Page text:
Yes, alligators do attack kayaks, paddleboards, and supboards.
Alligators are more afraid of you than you are of them. Statistically speaking, you’re more likely to be struck by lightning than attacked by an alligator. However, as the presence of alligators increases in populated areas, kayakers and other outdoor enthusiasts need to take precautions when navigating waters where these creatures reside. Fortunately, there have been few recorded instances of unprovoked attacks on humans by adult alligators. Most incidents involve human intrusion into gator territory during the nesting season (spring) or an attempt to hand-feed a gator; both scenarios heighten the risk of attack. Even unprovoked attacks are almost always defensive. Alligators will not pursue a human unless provoked or startled first.
Are alligators dangerous?
Yes, they are dangerous. They may not be seen as very aggressive, but there have been many cases where the alligators severely injured people. Heck, some even got killed by alligator attacks. You will read on many websites that they tend not to attack humans, but this has happened, and one should always be cautious when approaching areas infested with alligators.
1. Know the gators in your area
Knowledge about local alligators is the key to avoiding an attack. Alligators are “sit and wait” predators, preferring to let their prey come to them. They live in water and are slow-moving, which makes it easy to avoid them on foot. They also tend to inhabit less populated areas like swamps, marshes, lakes, and rivers. There are four species of alligator found in the U.S., including the American alligator, which is found in the southeast; the Chinese alligator, found in the swamps of the Southeast and the Gulf Coast; the Cuban alligator, found on that island; and the Nile alligator, found in Florida and the Southeast. Because alligators are territorial, it’s best to know which species live in the vicinity where you plan to kayak.
2. Be smart and stay away from the banks
If you see an alligator from a kayak, keep your distance, and avoid approaching it. It’s best to steer clear of areas with visible alligator activity, such as nesting sites. If you get too close and an alligator becomes agitated, it’s best to back away slowly rather than make sudden movements. Stay out of swamps and wetlands; do not explore these areas on foot when alligators are present. If you see an alligator while kayaking, try to steer away from it and stay in open water. If you can’t, look for a way to get out of the situation quickly. Suppose the alligator approaches your kayak, splash water at it, and try to scare it away. If this doesn’t work, you may have to get out of the kayak and get away from the water’s edge.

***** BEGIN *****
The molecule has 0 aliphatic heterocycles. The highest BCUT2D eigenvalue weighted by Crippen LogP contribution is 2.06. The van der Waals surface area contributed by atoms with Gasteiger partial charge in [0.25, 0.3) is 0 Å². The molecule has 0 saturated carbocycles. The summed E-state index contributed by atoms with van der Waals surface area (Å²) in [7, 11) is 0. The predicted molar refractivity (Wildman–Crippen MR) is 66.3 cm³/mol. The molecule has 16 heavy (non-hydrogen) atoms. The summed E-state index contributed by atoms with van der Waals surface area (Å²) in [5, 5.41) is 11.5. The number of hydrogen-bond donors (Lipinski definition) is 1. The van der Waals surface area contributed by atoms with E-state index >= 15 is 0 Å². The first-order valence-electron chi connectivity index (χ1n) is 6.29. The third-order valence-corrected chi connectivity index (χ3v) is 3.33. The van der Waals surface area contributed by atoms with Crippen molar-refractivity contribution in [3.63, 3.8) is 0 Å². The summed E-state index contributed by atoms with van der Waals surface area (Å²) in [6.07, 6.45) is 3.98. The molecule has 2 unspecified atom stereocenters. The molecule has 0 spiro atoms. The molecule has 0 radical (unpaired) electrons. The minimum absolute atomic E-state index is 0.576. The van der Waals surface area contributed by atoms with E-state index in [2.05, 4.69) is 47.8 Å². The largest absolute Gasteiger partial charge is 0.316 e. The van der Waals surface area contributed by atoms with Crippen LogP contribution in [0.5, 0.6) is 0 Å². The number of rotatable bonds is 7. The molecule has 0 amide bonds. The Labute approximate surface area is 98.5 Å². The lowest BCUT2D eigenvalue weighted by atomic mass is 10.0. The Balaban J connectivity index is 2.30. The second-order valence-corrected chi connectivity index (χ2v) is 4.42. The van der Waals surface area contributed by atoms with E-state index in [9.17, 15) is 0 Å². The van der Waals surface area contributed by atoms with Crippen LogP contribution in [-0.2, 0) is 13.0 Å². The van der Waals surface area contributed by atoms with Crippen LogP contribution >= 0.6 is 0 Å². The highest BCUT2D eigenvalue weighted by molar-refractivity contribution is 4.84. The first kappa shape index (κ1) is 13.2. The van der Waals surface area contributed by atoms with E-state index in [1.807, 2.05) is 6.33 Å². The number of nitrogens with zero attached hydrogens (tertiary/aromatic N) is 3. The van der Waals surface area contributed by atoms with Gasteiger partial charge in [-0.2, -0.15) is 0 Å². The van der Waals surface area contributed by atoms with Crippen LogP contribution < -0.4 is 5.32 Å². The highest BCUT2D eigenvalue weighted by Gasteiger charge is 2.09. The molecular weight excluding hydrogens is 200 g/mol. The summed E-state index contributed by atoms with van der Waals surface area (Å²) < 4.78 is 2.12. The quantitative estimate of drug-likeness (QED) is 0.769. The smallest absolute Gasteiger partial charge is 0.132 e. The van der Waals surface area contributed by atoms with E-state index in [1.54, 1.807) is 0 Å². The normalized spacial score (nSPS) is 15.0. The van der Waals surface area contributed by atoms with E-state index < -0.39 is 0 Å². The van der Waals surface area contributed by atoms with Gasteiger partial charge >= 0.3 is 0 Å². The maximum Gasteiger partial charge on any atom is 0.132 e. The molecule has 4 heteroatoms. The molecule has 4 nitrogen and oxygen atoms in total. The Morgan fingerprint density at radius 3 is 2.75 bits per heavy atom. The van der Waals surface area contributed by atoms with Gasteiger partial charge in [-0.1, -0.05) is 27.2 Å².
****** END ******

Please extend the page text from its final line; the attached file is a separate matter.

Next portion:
3. Watch where you paddle
If you are in an alligator-infested waterway, avoid paddling through areas with visible alligator activity (such as nests). If you accidentally get too close to an alligator, stay still and remain calm. Don’t move suddenly, as this will provoke the gator. If an alligator approaches your kayak, you can try to scare it away by splashing water at it, but be careful not to get too close (alligators are known to lunge at prey). If an alligator approaches you, stay still and try to remain calm. Do not attempt to feed or hand-feed an alligator, and don’t attempt to paddle it away. If the alligator gets too close, look for a nearby object that you can use to poke it away (such as a paddle, pole, or stick).
4. Know how to react if you are attacked
As we’ve discussed, attacks on humans by alligators are rare. Still, it’s important to be prepared for the unlikely event that one does occur. If an alligator does attack you, don’t fight back. Your best bet is to remain still and try to remain calm. You may have to wait until the gator leaves (alligators don’t generally stay in one place for long). If you are bitten, don’t try to remove the teeth. Instead, try to stay calm and get to safety. If you’re kayaking, paddle to the closest shore, get out of the water, and get medical attention as soon as possible. If you’re in a canoe or a kayak, you’ll have to get to shore as quickly as possible and seek medical help. Don’t try to paddle yourself to shore; someone else should be doing that. If you’re on shore, stay away from the water’s edge and avoid being near obvious alligator nests.